Thursday, 29 March 2012

Twenty Pounds from The Elephant’s Hole

One of the joys of writing this blog is that I get such interesting emails in response.  So far I have had the honour of talking with descendants of Charlie Howell, Fred Stephens and a model for May Cooksey, together with many other lovely people who drop me a line for a chat.  This week has been a corker as in my mail box I found a note from Lila (hello Lila) who had just become the proud owner of a cheque from Rossetti to Fanny.  She asked if I’d like to see it.
Why, yes, yes I would.  You may have to wait for me to stop screaming first.
Hither came splendid scans of said cheque and I did a little dance of joy.  The cheque is from January 1881 and is for £20, no doubt a gift for Fanny’s birthday (which is at the beginning of January).  1881 was a year of mixed fortunes for Fanny and Rossetti.  Fanny had married John Schott in 1879, in response to one of Rossetti’s rather petulant turns while away in Herne Bay, and she had moved to the Rose Tavern, safeguarding her future.  When Rossetti returned to Chelsea, Fanny returned to him and their relationship returned to as it had been before, despite the presence of her new husband.  The letters of 1879 and 1880 are littered with little notes from ‘Rhino’ to ‘Elephant’, some clearly under the influence of either drink or chloral, or both, where Rossetti pleads for her to keep him company in the evenings and at night, with promises of ‘tiddy’ cheques, small amounts to buy her favour.  The letters become fewer, possibly because she needed less persuasion to come to him each day as his health was so uncertain.  All of these cheques went into 'The Elephant's Hole', Fanny's savings, together with other items of worth which migrated from Tudor House up to Fanny's own home in Royal Avenue.
Thomas Hall Caine
The closeness between Rossetti and Fanny became strained by the introduction of a keen young man, Thomas Hall Caine.  If you have read his autobiography, Recollections, you will know how florid his 'recollections' of the great artist were, including an entirely improbable scene when Rossetti dies in his arms.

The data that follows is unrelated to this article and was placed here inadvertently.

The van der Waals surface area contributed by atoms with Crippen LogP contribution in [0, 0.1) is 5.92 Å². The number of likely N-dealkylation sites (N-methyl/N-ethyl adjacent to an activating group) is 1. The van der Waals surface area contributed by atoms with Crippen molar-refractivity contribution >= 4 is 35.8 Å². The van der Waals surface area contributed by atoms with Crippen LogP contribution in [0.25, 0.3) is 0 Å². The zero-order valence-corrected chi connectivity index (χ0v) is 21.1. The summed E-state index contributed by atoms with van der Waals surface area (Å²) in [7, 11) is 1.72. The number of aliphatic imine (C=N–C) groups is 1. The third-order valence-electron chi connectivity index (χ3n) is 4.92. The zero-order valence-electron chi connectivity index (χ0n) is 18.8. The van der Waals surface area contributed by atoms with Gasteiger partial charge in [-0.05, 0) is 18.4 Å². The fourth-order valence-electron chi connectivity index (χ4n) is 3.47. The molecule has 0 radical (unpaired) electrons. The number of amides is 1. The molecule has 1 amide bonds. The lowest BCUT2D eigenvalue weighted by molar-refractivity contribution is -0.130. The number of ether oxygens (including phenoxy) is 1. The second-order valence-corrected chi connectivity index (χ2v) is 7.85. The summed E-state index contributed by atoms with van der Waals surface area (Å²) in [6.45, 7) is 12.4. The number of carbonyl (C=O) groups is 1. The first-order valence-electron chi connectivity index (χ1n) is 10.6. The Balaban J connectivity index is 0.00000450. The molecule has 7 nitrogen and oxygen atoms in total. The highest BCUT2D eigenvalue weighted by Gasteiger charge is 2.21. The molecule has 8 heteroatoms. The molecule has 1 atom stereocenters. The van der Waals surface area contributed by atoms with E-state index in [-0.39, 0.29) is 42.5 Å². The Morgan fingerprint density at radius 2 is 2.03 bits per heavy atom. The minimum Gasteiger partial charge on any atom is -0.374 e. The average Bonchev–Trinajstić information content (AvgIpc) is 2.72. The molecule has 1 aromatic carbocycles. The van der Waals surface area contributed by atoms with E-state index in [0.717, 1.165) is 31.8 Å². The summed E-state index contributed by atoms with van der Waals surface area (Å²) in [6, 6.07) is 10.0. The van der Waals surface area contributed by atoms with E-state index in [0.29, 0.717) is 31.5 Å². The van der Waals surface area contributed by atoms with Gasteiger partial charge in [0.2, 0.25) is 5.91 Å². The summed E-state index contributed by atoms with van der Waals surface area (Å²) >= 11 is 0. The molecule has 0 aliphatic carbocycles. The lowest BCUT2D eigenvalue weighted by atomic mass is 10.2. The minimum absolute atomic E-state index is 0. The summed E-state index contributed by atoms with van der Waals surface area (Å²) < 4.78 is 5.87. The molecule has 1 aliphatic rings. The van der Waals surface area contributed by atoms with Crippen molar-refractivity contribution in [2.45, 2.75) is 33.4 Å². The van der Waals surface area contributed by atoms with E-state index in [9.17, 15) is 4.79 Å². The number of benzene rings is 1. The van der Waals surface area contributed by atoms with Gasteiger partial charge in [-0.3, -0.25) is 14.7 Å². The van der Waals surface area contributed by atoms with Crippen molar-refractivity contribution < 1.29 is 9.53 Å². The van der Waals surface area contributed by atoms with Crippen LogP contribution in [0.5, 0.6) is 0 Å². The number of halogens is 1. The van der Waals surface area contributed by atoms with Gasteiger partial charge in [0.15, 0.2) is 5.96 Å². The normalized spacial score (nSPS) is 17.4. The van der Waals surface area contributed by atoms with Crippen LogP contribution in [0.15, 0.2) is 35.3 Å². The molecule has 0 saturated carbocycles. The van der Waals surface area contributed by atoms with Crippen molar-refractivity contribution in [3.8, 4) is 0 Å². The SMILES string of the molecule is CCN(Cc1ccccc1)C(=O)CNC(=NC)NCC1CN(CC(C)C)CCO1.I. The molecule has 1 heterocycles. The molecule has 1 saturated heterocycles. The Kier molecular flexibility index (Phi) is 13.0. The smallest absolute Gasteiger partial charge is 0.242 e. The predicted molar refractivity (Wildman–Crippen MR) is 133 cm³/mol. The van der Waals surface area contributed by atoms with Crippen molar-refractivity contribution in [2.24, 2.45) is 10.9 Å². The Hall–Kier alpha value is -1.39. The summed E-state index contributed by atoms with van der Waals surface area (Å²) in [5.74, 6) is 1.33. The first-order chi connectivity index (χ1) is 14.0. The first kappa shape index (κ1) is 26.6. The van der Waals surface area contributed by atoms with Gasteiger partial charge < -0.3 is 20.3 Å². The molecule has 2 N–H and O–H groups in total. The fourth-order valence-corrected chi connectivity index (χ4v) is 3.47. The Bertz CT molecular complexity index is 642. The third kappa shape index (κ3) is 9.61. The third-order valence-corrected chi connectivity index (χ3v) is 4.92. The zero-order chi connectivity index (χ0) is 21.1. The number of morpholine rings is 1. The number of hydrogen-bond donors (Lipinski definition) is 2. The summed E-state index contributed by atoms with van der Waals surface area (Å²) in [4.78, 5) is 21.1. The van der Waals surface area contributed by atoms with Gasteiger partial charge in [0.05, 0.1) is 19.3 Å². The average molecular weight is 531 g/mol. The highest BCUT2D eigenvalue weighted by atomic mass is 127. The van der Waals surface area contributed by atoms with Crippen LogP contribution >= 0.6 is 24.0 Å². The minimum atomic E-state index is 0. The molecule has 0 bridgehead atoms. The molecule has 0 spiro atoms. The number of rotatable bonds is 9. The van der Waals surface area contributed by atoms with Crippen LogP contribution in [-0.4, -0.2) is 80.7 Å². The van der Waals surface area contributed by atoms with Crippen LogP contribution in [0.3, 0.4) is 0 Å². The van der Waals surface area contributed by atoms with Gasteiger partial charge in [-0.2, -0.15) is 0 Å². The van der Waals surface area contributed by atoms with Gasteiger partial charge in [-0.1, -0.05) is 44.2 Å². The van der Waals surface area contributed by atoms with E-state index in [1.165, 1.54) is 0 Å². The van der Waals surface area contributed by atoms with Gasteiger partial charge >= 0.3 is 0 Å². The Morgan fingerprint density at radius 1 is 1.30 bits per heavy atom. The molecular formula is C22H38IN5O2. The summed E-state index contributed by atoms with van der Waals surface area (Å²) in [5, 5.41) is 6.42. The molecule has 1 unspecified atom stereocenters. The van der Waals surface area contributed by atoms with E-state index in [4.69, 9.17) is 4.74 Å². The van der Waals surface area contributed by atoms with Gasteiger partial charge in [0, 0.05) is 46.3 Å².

To begin with, Hall Caine liked Fanny and they sat and gossipped, Fanny letting rip about some of Rossetti's friends and what she knew about them.  When it came to William and Jane Morris, Rossetti overheard her accusations and laughed, saying ‘But who believes anything said by the Elephant?’  In a letter to a friend, Rossetti credited Fanny with helping him reduce his chloral use, a very positive act in her favour.  However, while on holiday together in Cumbria in 1881, Hall Caine felt the need to ‘unmask’ Fanny as trying to get Rossetti’s will changed, which must have immediately put the family on alert.  Fanny counter-claimed, stating that Hall Caine had been exchanging Rossetti’s chloral for water and the whole holiday dissolved into recrimination, goodness knows Rossetti’s paranoid state would not needed much of a push to turn on anyone and everyone.  In November 1881, Rossetti wrote that he would not be able to see Fanny until he wrote again as his illness and mental state (and the influence of his family) would not allow it.  It wasn’t an unusual threat as he had written such missives before, when he feared for his health, feared the opinion of others, or had been removed by family away from any bad influences.

However, this time he never wrote again. He died in the April of the following year.